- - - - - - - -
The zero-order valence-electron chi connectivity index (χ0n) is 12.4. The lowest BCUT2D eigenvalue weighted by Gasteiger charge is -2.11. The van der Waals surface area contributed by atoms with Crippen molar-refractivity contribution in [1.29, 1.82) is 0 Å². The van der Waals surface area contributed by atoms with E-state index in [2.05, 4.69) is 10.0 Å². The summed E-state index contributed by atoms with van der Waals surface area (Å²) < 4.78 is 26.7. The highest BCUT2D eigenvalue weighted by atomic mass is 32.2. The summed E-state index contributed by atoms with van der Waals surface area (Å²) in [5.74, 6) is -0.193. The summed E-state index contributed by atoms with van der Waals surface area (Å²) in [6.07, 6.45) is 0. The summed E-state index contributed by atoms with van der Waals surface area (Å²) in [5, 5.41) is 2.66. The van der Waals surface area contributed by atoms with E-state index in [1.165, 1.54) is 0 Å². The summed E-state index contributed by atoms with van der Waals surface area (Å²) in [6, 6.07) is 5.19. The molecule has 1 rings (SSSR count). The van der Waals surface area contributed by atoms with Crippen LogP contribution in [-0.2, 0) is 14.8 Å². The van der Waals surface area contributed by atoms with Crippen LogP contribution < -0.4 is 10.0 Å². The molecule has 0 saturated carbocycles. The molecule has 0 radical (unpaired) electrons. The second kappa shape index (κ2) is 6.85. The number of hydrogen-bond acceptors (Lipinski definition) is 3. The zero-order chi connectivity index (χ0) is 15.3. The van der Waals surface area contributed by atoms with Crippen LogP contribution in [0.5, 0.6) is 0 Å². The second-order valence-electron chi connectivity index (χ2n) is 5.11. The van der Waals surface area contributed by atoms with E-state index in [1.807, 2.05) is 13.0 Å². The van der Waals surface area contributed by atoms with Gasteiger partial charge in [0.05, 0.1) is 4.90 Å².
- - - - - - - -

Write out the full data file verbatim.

The zero-order valence-electron chi connectivity index (χ0n) is 12.4. The lowest BCUT2D eigenvalue weighted by Gasteiger charge is -2.11. The van der Waals surface area contributed by atoms with Crippen molar-refractivity contribution in [1.29, 1.82) is 0 Å². The van der Waals surface area contributed by atoms with E-state index in [2.05, 4.69) is 10.0 Å². The summed E-state index contributed by atoms with van der Waals surface area (Å²) < 4.78 is 26.7. The highest BCUT2D eigenvalue weighted by atomic mass is 32.2. The summed E-state index contributed by atoms with van der Waals surface area (Å²) in [5.74, 6) is -0.193. The summed E-state index contributed by atoms with van der Waals surface area (Å²) in [6.07, 6.45) is 0. The summed E-state index contributed by atoms with van der Waals surface area (Å²) in [5, 5.41) is 2.66. The van der Waals surface area contributed by atoms with E-state index in [1.165, 1.54) is 0 Å². The summed E-state index contributed by atoms with van der Waals surface area (Å²) in [6, 6.07) is 5.19. The molecule has 1 rings (SSSR count). The van der Waals surface area contributed by atoms with Crippen LogP contribution in [-0.2, 0) is 14.8 Å². The van der Waals surface area contributed by atoms with Crippen LogP contribution < -0.4 is 10.0 Å². The molecule has 0 saturated carbocycles. The molecule has 0 radical (unpaired) electrons. The second kappa shape index (κ2) is 6.85. The number of hydrogen-bond acceptors (Lipinski definition) is 3. The zero-order chi connectivity index (χ0) is 15.3. The van der Waals surface area contributed by atoms with Crippen LogP contribution in [0.5, 0.6) is 0 Å². The second-order valence-electron chi connectivity index (χ2n) is 5.11. The van der Waals surface area contributed by atoms with E-state index in [1.807, 2.05) is 13.0 Å². The van der Waals surface area contributed by atoms with Gasteiger partial charge in [0.05, 0.1) is 4.90 Å².